The following essay will examine the character/narrator Nick Carroway from the book The Great Gatsby by F. Scott Fitzgerald. It will investigate whether he is honest or dishonest as a character in the book and thus prove or disprove his statement that “I am one of the few honest people that I have ever known” (page 59).
Throughout the length of the book Nick tried to persuade the reader that he holds back all his judgment, good or bad, which he may have on a person. He hits you with it from the very first page where he states “I’m inclined to reserve all judgments” (page 7) and on the same page “Reserving judgment is a matter of infinite hope” (page 7). With these two statements you get the impression that Nick is trying to put forward the idea that he does not judge people on how they look and act when he first meets them, he holds back all judgments until he has gotten to know and understand them better. It also shows that Nick hopes that if he holds of his judgments the person will change to what he thinks they should be like.
Then about halfway thought the book Nick tells the reader that “It occurred to me that there was no difference between men, in intelligence or race, so profound as the difference between the sick and well” (page 118). In Nick telling the reader this he is making a point where one man may act or behave a certain way but you can’t expect a different man to be the same, you can’t hold a judgment of one person and expect it to apply to every other person.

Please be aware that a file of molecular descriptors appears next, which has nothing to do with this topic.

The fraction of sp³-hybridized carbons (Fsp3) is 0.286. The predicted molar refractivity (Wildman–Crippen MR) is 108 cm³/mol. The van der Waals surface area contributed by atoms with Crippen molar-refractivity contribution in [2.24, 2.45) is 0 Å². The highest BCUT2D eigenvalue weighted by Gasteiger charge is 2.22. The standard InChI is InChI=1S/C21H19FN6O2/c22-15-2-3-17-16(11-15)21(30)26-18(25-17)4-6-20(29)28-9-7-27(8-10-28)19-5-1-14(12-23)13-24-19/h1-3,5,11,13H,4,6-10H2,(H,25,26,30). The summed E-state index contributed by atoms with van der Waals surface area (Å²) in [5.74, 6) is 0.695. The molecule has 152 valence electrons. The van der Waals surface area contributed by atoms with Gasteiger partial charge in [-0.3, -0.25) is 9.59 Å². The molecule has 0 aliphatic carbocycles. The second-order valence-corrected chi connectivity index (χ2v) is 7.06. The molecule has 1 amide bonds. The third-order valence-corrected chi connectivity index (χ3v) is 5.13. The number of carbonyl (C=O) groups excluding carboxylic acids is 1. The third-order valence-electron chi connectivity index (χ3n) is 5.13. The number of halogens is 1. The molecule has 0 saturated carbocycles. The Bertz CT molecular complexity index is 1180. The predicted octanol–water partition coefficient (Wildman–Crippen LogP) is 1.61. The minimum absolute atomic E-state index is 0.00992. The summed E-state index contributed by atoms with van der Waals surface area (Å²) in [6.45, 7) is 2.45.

But even though he is trying to make the reader believe he is always honest there are points within the book where I think Nick is being dishonest. For example when he says to Gatsby “’They’re a rotten crowd’; I shouted across the lawn. ‘You’re worth the whole damn bunch put together’ (page 146) and then straight after tells the reader that “It was the only compliment I ever gave him because I disapproved of him from beginning to end” (page 146-147). Even thought he is being...
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